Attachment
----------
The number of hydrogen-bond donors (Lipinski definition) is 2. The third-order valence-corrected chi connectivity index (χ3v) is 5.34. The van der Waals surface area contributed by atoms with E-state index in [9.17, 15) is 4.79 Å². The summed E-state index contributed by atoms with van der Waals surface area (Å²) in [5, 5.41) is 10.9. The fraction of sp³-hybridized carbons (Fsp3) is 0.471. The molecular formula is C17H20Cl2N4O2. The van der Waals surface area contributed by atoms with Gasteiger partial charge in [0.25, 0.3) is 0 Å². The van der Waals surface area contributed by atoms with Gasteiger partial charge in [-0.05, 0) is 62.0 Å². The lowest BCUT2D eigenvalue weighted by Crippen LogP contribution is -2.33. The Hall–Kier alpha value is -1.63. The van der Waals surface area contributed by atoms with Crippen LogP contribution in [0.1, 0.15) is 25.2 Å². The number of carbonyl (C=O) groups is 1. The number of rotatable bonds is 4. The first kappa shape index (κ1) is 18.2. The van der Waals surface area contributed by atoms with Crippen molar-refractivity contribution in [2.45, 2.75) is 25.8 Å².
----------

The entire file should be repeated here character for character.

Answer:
The number of hydrogen-bond donors (Lipinski definition) is 2. The third-order valence-corrected chi connectivity index (χ3v) is 5.34. The van der Waals surface area contributed by atoms with E-state index in [9.17, 15) is 4.79 Å². The summed E-state index contributed by atoms with van der Waals surface area (Å²) in [5, 5.41) is 10.9. The fraction of sp³-hybridized carbons (Fsp3) is 0.471. The molecular formula is C17H20Cl2N4O2. The van der Waals surface area contributed by atoms with Gasteiger partial charge in [0.25, 0.3) is 0 Å². The van der Waals surface area contributed by atoms with Gasteiger partial charge in [-0.05, 0) is 62.0 Å². The lowest BCUT2D eigenvalue weighted by Crippen LogP contribution is -2.33. The Hall–Kier alpha value is -1.63. The van der Waals surface area contributed by atoms with Crippen LogP contribution in [0.1, 0.15) is 25.2 Å². The number of carbonyl (C=O) groups is 1. The number of rotatable bonds is 4. The first kappa shape index (κ1) is 18.2. The van der Waals surface area contributed by atoms with Crippen molar-refractivity contribution in [2.45, 2.75) is 25.8 Å².